Friendship is the most important, non-commitment bond that people experience.
Right at the beginning of a friendship, it is important that you have experiences together that you can build upon. It is only by doing so that you can work out whether you are compatible as friends. The importance of mutual experiences cannot be overestimated.
Joint experiences – regardless of whether they're good or bad – give you a sense of camaraderie. They create memories and give you a sense of having things in common. These are precisely the things you can use to establish friendships. The individual feels stronger when they are in a group. It helps to minimise inhibitions and fears if the person shares them with others.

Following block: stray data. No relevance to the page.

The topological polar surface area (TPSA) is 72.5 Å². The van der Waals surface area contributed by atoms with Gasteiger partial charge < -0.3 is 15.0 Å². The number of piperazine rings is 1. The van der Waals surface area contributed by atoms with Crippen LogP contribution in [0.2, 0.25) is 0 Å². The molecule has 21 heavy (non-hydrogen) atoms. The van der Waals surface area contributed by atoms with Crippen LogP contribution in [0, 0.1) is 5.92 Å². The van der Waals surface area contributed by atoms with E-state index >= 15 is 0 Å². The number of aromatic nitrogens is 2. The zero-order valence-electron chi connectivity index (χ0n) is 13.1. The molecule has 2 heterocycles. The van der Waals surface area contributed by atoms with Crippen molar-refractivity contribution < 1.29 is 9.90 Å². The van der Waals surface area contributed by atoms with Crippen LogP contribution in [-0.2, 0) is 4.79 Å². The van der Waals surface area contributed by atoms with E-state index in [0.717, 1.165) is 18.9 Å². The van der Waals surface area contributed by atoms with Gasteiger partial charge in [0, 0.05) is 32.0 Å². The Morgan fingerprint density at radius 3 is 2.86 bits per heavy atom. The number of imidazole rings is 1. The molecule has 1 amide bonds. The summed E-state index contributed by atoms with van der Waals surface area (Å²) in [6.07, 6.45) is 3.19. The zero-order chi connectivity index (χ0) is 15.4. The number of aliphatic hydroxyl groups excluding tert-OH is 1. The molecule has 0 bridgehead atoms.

Perhaps especially because they are random acquaintances that you are making. The history of friendship shows that friendships that aren't initiated by third parties, but instead happen by chance, are often the most intense. A connection that was originally intended just to save money can grow into a camaraderie that lasts a lifetime.
I recommend simply taking a trip with a rowing boat on a local lake. In these 20 or 30 minutes you have to be in very close proximity and have to coordinate with one another. It is associated with a certain dynamic which means that after the trip, you can say with a relatively high degree of certainty whether you want to spend a long period of time with this person.